You could see the signs which said that possums came at night
And fed upon this tree, they left their mark in fruit discards
And broken twigs and shredded leaves spread randomly
In careless piles beneath its ravaged canopy.
Our father ground his teeth, his frown a sentence to the pests,
Such waste he said, you’d think they’d eat the best and leave
The rest for us, but no, they have to have a taste of every one.
He cleaned his gun with dour intent, tonight they’ll pay, he said.
We could already see their furry pelts stretched tight upon
The drying boards at 2/6d each, hardening in the springtime sun,
Bleaching to a silvered grey, a fair reward to pay for widespread
Wanton waste these delinquent possums wreaked.
Brush-tailed possums, trichosurus vulpecula, or sons of Satan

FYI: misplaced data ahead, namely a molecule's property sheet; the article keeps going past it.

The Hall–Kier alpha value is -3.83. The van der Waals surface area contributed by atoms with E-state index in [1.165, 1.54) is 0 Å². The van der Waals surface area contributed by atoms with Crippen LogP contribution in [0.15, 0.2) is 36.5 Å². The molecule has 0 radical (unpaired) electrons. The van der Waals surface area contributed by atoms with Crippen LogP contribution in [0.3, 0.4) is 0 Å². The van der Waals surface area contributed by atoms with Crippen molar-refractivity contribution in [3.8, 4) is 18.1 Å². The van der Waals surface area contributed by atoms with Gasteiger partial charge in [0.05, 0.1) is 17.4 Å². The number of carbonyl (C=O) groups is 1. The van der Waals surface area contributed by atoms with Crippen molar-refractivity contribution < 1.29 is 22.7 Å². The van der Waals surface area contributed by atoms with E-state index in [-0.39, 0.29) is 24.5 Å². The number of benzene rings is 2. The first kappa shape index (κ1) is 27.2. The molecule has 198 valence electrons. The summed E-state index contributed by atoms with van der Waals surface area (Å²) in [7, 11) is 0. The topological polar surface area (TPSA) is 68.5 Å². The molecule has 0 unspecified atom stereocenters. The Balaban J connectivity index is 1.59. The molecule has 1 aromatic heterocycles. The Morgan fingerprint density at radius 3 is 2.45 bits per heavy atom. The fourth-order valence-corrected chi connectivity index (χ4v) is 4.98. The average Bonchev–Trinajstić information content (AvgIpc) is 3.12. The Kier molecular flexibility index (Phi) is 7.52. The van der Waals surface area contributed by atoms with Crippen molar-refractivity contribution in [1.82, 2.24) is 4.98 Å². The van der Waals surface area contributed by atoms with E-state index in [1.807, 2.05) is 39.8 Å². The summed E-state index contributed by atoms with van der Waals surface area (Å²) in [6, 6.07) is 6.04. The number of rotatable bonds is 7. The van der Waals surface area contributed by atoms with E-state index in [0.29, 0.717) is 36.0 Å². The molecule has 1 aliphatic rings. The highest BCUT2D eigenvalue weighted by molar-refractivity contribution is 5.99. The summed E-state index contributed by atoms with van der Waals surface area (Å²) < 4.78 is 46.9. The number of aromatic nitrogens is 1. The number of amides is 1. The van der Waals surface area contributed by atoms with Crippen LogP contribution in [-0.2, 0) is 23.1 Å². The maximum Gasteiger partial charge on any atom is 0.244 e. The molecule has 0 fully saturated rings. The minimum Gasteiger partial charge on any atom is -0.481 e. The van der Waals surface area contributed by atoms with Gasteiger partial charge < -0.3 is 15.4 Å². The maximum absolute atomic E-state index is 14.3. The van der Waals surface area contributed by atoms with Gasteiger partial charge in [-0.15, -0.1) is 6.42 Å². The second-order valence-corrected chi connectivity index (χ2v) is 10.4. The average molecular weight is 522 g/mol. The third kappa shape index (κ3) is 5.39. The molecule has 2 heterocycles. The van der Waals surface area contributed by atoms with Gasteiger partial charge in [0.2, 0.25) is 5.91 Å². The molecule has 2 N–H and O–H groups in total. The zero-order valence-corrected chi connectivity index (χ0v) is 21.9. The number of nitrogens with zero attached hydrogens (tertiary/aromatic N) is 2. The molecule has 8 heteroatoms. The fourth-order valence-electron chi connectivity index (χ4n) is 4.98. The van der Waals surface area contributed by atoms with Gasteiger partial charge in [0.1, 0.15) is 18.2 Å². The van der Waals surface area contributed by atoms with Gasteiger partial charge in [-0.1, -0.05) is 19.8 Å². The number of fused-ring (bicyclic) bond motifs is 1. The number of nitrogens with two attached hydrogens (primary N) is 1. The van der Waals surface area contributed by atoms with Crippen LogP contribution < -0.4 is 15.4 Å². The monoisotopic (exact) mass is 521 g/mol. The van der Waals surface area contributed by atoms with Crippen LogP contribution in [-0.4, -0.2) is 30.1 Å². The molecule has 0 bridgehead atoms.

By any other name whose personal claim to fame was their devious
Invasion of our orchard every year; we were fortunate they didn’t seem
To care for plums as near as much as peaches or nectarines.
But they wasted so much more than ever was consumed. The moon
Is right tonight, full and fair, our father reasoned, we’ll see them
In the branches clearly set against the moonlit sky, they’ll wonder why
We point out torches and peer intently at us before we shoot them there.
Have you ever seen the brightness of a possum’s eyes at night
When handheld light pins them in the night’s suspense?
Heard the high-pitched crack of the bullet which despatches them?
Ever heard the weary grunt, or softly fluid thump of their corpses
Bumping to the ground, or worse, the sound of panicked
Urine voiding down the trunk of a tree which gave no sanctuary?
I’m not proud of those bloody nights we took a heavy toll,
I’m not proud of the harsh controls we used in need to keep
Their numbers low, I am only glad we’ve grown to where we know
That here, our possums as of choice, don’t eat an avocado.